If you are trying to use a site or service that is indicating it needs Flash on your Mac, or you are seeing “Adobe Flash Player is blocked” messages what should you do? In this article we will explain why you need to be cautious about downloading Flash for Mac and alternative ways in which you could view Flash content now.
Why you shouldn’t use or download Flash Player
Adobe ended support for Flash Player on 31 December 2020 and blocked Flash content from running in Flash Player from 12 January 2021.
Adobe even goes as far as recommending that “all users immediately uninstall Flash Player to help protect their systems”.
If you are on a site that is indicating that you need Flash Player for it to work, or you are using an app that requires Flash Player, there is a very good chance that you have come into contact with malware. Definitely do not follow any links to download Flash as the chances are high that you will end up with malware on your Mac. As Adobe puts it here: “Unauthorized downloads are a common source of malware and viruses.”
Adobe maintains that the reason it stopped supporting Flash was because of the arrival of open standards including HTML5, WebGL, and WebAssembly – all of which are viable alternatives to Flash.
However, the other key reason why Adobe ended support for Flash may have been because of the abundance of fake Flash Player downloads that had become one of the most common ways for harmful code to arrive on Macs.
Over the years Flash Player had become steadily more vulnerable to online threats. See our list of Mac viruses, malware and security flaws and our recommendations for the best Mac security settings.
For example, in September 2020 a file disguised as Adobe Flash installer was able to make its way onto Macs – unfortunately it contained Shlayer, a malware that replaces web pages and search results with its own ads. Read: Apple accidentally approves Mac malware.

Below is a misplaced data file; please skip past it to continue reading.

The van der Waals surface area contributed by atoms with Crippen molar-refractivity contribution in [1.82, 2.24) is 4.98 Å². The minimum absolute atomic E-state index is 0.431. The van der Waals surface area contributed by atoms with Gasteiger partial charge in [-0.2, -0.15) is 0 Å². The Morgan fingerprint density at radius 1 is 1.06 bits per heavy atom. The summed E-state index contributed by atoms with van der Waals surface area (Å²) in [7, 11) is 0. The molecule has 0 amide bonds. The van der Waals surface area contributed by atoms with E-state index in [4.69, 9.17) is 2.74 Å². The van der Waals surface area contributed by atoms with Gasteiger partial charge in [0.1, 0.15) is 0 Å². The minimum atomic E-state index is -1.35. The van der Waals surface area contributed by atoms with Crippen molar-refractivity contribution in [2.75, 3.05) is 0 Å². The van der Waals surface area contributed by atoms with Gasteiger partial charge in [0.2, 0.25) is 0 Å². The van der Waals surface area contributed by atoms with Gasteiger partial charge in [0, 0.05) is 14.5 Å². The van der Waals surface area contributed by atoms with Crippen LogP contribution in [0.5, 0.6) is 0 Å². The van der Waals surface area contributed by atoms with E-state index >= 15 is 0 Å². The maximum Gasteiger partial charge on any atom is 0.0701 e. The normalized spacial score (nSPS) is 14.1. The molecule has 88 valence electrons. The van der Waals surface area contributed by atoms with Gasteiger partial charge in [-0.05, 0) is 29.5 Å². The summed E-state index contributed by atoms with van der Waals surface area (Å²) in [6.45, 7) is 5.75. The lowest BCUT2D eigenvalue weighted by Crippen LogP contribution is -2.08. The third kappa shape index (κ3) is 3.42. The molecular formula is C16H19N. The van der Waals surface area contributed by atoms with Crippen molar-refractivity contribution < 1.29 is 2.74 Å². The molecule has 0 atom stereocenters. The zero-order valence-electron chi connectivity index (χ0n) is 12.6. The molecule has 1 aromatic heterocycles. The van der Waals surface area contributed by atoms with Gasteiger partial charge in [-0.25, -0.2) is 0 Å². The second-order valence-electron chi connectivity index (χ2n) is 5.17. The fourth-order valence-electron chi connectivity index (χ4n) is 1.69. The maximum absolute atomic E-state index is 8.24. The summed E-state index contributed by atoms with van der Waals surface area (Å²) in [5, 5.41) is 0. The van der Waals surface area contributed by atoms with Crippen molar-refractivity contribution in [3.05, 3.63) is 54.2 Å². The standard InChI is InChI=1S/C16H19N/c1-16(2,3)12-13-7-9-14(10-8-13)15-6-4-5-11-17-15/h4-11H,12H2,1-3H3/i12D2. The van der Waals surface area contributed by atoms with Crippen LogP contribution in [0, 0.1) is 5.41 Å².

Even before Adobe ended support for Flash web browsers had turned their backs on it. When Apple released Safari 14 in September 2020 it no longer loaded Flash Player or ran Flash content and many other web browsers quickly followed suit. Google Chrome started to block Flash Player as of January 2021. Microsoft removed Flash support from Microsoft Edge and Internet Explorer 11 at the end of 2020, and has since removed it from Windows too. Firefox phased out Flash support with Firefox 85 in January 2021.
Is it safe to use Flash Player
In a word: No.
Because Adobe has ended Flash Player development there will be no more security updates – so you can pretty much guarantee that getting any version of Flash Player and installing it on your Mac would be a bad idea potentially opening you up to security risks.
With all this in mind you should uninstall Flash if you do have it on your Mac. You certainly shouldn’t be looking to install it. We explain How to uninstall Flash Player in a separate article.
Alternatives to Adobe Flash Player
If your reason for wanting Flash Player is to play old Flash games check out the Internet Archive. That service is preserving some Flash-based games and animations, and since these will be emulated rather than truly Flash-based, you’ll still be able to play them. Take a look at the collection on the Internet Archive.
Ruffle is a Flash Player emulator. It runs as a standalone application. You can use it on iOS as well as Mac. Ruffle should allow you to view Flash content. If you want to run Ruffle in Safari you will need to convert the extension to be Safari compatible with Xcode 12+, but the developers explain how to do that on their site. Download it here.
Developer BlueMaxima describes Flashpoint as “a webgame preservation project”. In the Flashpoint Secure Player it is possible to play web-based media “without leaving permanent changes or security holes on your computer,” according to BlueMaxima. Download it here, but note that the Mac support is described as “experimental.”
Flash Player 2022
Flash Player 2022 by ModernKit.one is an emulator that will let you run Flash Player content. It is a Firefox extension. Get It here.
For more information read:
What to do now that Adobe is killing Flash